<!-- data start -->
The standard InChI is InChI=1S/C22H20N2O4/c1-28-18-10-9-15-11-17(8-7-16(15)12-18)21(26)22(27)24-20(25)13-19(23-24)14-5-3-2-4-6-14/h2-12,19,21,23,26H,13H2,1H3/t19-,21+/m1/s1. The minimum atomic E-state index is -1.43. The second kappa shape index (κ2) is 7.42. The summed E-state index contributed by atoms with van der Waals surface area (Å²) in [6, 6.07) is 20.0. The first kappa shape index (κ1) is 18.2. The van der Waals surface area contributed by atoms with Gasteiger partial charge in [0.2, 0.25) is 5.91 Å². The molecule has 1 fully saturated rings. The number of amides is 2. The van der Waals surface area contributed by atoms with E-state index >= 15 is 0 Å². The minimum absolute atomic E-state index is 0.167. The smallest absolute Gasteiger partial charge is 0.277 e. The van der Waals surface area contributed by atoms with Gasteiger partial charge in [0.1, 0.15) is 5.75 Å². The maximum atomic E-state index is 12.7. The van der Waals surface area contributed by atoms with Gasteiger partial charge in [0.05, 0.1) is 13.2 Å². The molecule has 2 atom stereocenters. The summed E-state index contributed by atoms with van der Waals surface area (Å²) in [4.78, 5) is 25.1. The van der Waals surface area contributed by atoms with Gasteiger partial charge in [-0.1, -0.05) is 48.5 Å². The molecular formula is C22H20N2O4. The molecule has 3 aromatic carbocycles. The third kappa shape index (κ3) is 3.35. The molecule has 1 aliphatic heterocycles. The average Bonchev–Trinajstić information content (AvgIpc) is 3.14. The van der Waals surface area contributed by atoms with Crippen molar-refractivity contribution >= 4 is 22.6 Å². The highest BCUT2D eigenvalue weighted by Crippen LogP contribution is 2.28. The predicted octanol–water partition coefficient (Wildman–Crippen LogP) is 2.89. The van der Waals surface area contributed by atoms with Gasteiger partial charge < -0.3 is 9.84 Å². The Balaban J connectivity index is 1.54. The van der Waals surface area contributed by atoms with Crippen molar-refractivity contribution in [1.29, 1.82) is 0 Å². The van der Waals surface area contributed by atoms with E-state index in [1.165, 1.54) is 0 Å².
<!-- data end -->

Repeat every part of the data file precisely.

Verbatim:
The standard InChI is InChI=1S/C22H20N2O4/c1-28-18-10-9-15-11-17(8-7-16(15)12-18)21(26)22(27)24-20(25)13-19(23-24)14-5-3-2-4-6-14/h2-12,19,21,23,26H,13H2,1H3/t19-,21+/m1/s1. The minimum atomic E-state index is -1.43. The second kappa shape index (κ2) is 7.42. The summed E-state index contributed by atoms with van der Waals surface area (Å²) in [6, 6.07) is 20.0. The first kappa shape index (κ1) is 18.2. The van der Waals surface area contributed by atoms with Gasteiger partial charge in [0.2, 0.25) is 5.91 Å². The molecule has 1 fully saturated rings. The number of amides is 2. The van der Waals surface area contributed by atoms with E-state index >= 15 is 0 Å². The minimum absolute atomic E-state index is 0.167. The smallest absolute Gasteiger partial charge is 0.277 e. The van der Waals surface area contributed by atoms with Gasteiger partial charge in [0.1, 0.15) is 5.75 Å². The maximum atomic E-state index is 12.7. The van der Waals surface area contributed by atoms with Gasteiger partial charge in [0.05, 0.1) is 13.2 Å². The molecule has 2 atom stereocenters. The summed E-state index contributed by atoms with van der Waals surface area (Å²) in [4.78, 5) is 25.1. The van der Waals surface area contributed by atoms with Gasteiger partial charge in [-0.1, -0.05) is 48.5 Å². The molecular formula is C22H20N2O4. The molecule has 3 aromatic carbocycles. The third kappa shape index (κ3) is 3.35. The molecule has 1 aliphatic heterocycles. The average Bonchev–Trinajstić information content (AvgIpc) is 3.14. The van der Waals surface area contributed by atoms with Crippen molar-refractivity contribution >= 4 is 22.6 Å². The highest BCUT2D eigenvalue weighted by Crippen LogP contribution is 2.28. The predicted octanol–water partition coefficient (Wildman–Crippen LogP) is 2.89. The van der Waals surface area contributed by atoms with Gasteiger partial charge < -0.3 is 9.84 Å². The Balaban J connectivity index is 1.54. The van der Waals surface area contributed by atoms with Crippen molar-refractivity contribution in [1.29, 1.82) is 0 Å². The van der Waals surface area contributed by atoms with E-state index in [1.165, 1.54) is 0 Å².